There is a photo of my friend Hannah taken during the Pride parade in Philadelphia. Her arms are raised to the heavens, the sunlight landing perfectly on her face. Her eyes are closed but she is joyous in a white tee emblazoned with the rainbow colors of Pride. She exudes the freedom of expression that all Gay Pride events represent: gathering, inclusivity, community, and ever present hugging, as we each send well-wishes of ‘HAPPY PRIDE!’. Our community and our allies are exuberant, happy to dress up, to be free. It’s the freedom of loving and being loved.
I posted the rest of my Pride photos to social media for thousands to see, glad that I could revel in a day of such happiness and solidarity. Apparently, there is a thin line of pride between affirming your identity and announcing to your moderately conservative family that you have the right to be happy loving who you want to love. But still, why ruin the illusion?
Compartmentalize. Compartmentalize. Compartmentalize.
When I was 16 years old, I kissed a girl in front of my mother. We were standing in the carpark of my Girl Scout camp when I planted a closed mouth smooch on a fellow counselor. My mother pursed her lips together and grimaced. I’d broken an unspoken boundary. For as long as I can remember, and for as much as I can remember, the idea of homosexuality was never discussed in either of my divorced parent’s households. Yet, there I stood, at 16 years old, trying to shock my mother by kissing a girl. My mother simply rolled her eyes and pointed towards the car; it was time to go.
Six years later, I wrote an essay about the everlasting impact of those summers at camp. In a few hundred words I shot out my feelings, hit send, and never thought of them again. Blindly sending words, or pictures, out into the world had become the way I approached my own sexuality: I tip-toed around it; I made grand declarations in print (and on Twitter), but compartmentalized it in my life. Secretly, I longed for approval for my openness but in reality, I never wanted to speak of my words again.
“Oh, you read my piece? Thank you. Do you think that cheese is Monterey Jack or Gouda?”
On the cusp of my 30th year,, I wrote a wine-fueled post-Academy Awards, rant about the actress Patricia Arquette. In it, I took to finger wagging at her after this backstage quote surfaced: “It’s time for all the women in America, and all the men that love women and all the gay people and all the people of color that we’ve all fought for to fight for us no. [sic]” As if Black women and members of the LGBTQ+ community had not been soldiering up for women and feminist values! Here I was, checking multiple boxes only to hear that I wasn’t doing enough to help ALL women in America. Once again, I compartmentalized. Surely, no one would read anything I had to say, and most definitely not my family. But, I hit send, and put my thoughts into the world for someone to recognize.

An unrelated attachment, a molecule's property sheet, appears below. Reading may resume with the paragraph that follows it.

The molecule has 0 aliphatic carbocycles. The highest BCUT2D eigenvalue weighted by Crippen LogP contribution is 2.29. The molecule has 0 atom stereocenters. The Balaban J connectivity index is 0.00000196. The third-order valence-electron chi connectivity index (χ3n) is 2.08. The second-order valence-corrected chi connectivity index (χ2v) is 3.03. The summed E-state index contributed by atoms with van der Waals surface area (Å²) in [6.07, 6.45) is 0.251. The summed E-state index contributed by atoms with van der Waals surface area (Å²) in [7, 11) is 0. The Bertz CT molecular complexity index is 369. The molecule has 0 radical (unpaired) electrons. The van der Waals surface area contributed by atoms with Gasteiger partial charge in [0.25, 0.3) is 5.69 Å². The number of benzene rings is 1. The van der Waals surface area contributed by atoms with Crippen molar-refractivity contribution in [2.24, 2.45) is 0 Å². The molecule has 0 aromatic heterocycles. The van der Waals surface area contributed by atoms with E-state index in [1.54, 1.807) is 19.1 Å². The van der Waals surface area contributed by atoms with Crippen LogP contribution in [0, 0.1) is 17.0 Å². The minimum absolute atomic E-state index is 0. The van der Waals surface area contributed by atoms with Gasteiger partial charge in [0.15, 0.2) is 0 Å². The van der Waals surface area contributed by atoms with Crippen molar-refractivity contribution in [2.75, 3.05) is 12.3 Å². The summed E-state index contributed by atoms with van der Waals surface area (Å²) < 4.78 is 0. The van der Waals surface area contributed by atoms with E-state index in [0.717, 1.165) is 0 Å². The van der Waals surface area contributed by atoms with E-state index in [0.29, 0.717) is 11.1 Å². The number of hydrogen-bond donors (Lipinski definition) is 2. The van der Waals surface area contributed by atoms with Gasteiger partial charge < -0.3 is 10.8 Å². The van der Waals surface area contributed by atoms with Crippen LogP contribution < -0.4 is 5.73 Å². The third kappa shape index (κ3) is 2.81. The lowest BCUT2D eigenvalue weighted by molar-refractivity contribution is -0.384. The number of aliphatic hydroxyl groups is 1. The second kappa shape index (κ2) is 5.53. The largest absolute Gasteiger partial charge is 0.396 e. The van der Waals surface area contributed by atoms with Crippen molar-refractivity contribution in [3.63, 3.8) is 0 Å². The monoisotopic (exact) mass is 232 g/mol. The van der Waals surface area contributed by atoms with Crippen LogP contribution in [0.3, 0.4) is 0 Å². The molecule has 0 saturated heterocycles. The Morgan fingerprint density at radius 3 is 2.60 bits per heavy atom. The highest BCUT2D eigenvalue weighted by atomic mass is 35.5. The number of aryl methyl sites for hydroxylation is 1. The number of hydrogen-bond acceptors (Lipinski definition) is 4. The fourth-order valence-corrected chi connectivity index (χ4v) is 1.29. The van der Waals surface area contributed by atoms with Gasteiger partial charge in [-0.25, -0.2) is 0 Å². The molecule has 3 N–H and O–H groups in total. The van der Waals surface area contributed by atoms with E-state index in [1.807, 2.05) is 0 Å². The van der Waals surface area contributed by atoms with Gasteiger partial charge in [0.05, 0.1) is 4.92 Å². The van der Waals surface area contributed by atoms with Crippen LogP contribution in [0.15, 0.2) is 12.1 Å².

Each time I wrote, I admitted my sexuality to thousands of readers. But to my family, I remained a vault for unshared parts of myself.
It was early summer when I phoned my parents to let them know that my then-girlfriend would be joining me on a trip to New York, and then Martha’s Vineyard. My father is an older Black man from Birmingham, Alabama. You can tell he has seen some things, but is happy to have children thriving thousands of miles and decades past-Jim Crow. It’s through tears that I inform him that my girlfriend will be coming to Albany and I would like for him to meet her.
“Are you mad? Disappointed…?” I ask.
Dad responds: “Have you done anything wrong?”
“Then come to the house.”
My mother worried about my girlfriend’s height (she’s 6’1”) and whether or not she would be comfortable in my usual twin-bedded room at the beach house.
“It will be fine. It will all be fine.” I’m talking about the bed situation, and maybe about being gay in front of my parents with no computer screen between us.
“Good. See you in August.”
When my girlfriend and I eventually broke up later that summer, it was my mother who flew to Sacramento and took me to see a ‘chick flick.’. She supported the purchase of bright pink lipgloss and joined in when I ordered frosé. And she rubbed my back when I cried.
My sexuality has always just been there, at work and with family. And the more I have opened up about it, albeit fearfully, the more acceptance I have gained. I have watched the evolution of my closest friends and family — Believers in the highest power, strong in faith — surround me with absolute love. They have followed my journey to be and love myself, and in turn, they have extended their love, understanding, and allyship to me. But the latter is not my story to tell. My story ends with this:
The great philosopher Roland Schitt said, “When it comes to matters of the heart, we can’t tell our kids who to love”. It’s in a parent’s DNA to worry about their childrens’ happiness, and to hope to protect them from bullies and bigots. Maybe my parents wanted a simple, heterosexual life for me. But the people who raised me and whom I respect most in this world chose to protect me with absolute acceptance . And the pride I have in my family is why I will always don the brightest rainbows and celebrate my pride. Parents want as easy as a life as possible for their children. It’s in their DNA to worry and fear for their children, even as adults.